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Troy Hunt is a Software Architect and Microsoft MVP for Developer Security. He blogs regularly about security principles in software development at troyhunt.com and is the author of the OWASP Top 10 for .NET developers series and free eBook of the same name. Troy is also the creator of the recently released Automated Security Analyser for ASP.NET Websites at asafaweb.com. Troy is a DZone MVB and is not an employee of DZone and has posted 58 posts at DZone. You can read more from them at their website. View Full User Profile

Have I been Pwned? Ask the API!

12.12.2013
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I got a lot of requests after launching HIBP for an API and I saw some great ideas come up in terms of how it might be used for very constructive purposes. Truth be told, there was an API from day one insofar as this was precisely what the web UI was hitting every time you searched for an email address anyway, I just hadn’t published any docs on it or promoted its existence.

That said, I did give it a bit of tweaking to make it more “RESTful” (this, apparently, is what all APIs must be these days) and it works like this:

HTTP GET //haveibeenpwned.com/api/breachedaccount/{email}

You can hit it over HTTP or HTTPS if you’re so inclined as I’ve now dropped a valid cert onto it. Make a request for an invalid email address and it’ll give you an HTTP 400 otherwise it will go away, think for about 4ms then return you a response that’s either not pwned (HTTP 404) or pwned (array of pwned sites):

["Adobe","Gawker","Stratfor"]

There’s also CORS support so you can happily hit the API directly from within another web app on a different domain. It’s all documented on the HIBP site.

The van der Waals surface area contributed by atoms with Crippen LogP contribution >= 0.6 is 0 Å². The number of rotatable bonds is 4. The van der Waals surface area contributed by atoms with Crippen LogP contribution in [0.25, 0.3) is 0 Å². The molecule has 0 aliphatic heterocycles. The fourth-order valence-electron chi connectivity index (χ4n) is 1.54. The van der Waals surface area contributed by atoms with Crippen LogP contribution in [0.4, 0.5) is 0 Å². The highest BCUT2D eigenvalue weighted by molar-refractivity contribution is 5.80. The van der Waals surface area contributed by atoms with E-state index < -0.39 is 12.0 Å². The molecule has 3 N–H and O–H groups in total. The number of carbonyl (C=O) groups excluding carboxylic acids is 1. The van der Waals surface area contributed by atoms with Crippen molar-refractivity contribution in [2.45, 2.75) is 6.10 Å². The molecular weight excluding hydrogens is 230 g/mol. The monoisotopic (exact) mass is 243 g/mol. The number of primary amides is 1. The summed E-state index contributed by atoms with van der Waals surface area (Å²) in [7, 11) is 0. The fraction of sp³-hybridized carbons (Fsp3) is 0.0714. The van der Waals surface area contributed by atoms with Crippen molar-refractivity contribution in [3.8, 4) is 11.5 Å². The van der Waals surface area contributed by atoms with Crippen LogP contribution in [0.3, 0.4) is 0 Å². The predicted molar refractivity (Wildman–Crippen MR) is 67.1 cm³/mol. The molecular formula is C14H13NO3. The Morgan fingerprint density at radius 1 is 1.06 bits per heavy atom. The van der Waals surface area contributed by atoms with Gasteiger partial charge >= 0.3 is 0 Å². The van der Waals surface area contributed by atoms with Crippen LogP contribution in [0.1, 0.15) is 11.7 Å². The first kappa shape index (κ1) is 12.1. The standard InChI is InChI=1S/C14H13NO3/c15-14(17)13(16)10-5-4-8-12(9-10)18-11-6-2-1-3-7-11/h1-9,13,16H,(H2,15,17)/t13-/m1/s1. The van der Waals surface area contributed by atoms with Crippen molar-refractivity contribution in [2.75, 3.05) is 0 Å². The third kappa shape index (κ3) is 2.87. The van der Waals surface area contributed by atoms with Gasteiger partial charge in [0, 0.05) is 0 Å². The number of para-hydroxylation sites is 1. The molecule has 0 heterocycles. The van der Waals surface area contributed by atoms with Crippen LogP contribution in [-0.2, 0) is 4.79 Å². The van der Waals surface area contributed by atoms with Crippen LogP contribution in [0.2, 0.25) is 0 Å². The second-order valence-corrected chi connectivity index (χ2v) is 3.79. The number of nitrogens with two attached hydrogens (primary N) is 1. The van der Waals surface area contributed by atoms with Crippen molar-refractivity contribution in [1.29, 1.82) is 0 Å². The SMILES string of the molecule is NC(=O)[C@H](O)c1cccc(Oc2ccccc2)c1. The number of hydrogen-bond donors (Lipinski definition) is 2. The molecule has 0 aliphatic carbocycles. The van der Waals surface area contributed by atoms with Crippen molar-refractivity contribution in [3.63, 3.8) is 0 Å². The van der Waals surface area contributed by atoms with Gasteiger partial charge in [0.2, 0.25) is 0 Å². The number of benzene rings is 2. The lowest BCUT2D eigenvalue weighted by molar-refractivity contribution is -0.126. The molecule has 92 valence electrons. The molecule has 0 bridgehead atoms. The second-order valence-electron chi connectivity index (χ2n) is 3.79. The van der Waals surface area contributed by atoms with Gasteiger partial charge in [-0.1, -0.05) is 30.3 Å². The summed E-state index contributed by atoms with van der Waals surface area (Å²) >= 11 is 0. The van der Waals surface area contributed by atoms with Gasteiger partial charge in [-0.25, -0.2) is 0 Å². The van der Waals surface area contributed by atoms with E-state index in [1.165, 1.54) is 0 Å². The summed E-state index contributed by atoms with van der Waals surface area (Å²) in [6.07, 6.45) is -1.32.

That is all.

There is no authentication.

There is no rate limiting.

There is no cost.

Those decisions may turn out to be insightful in that it means it’s exceptionally easy to use and doesn’t place any unnecessary barriers in front of people, or it may be naive and it’ll be abused no end in ways I haven’t even begun to consider. Or both. On the abuse side though, seriously, if you want a big pile of email addresses then go and download Adobe and the others, they’re dead easy to find and it’s a heap easier than enumerating through addresses one by one over HTTP in the hope of getting a hit.

I’ve made the API available because it was easy to do and I’ve made it freely available as it shouldn’t have any cost impact. The compute resources required are tiny and the egress data is measures in bytes – it’s a very efficient process even though it’s searching through 154M records.

Finally, on the structure of the API, I did toss up whether to implement in what is theoretically the more RESTful approach you above (the email address in the path implies a resource) as opposed to a more query-centric approach by passing a value such as email={email}. I asked the question on Twitter and saw vigorous debate arguing the merits of each approach. I’ve published the one described above, but it’s still accessible via query string as well (I haven’t changed the way the search feature on the website uses this). Do feel free to add your thoughts about this or other aspects in the comments below, I’m sure this is but the first phase of many enhancements to come.

I’ll ask one favor from those of you make good use of it – tell me about it. If you can share it publicly then leave a comment here, if you want to share it privately then send me an email. If you want to keep it to yourself, that’s also fine, I’d just like to know that the service has helped some people do something useful and that it’s being put to good use.

The API documentation is now online.

Enjoy!

Published at DZone with permission of Troy Hunt, author and DZone MVB. (source)

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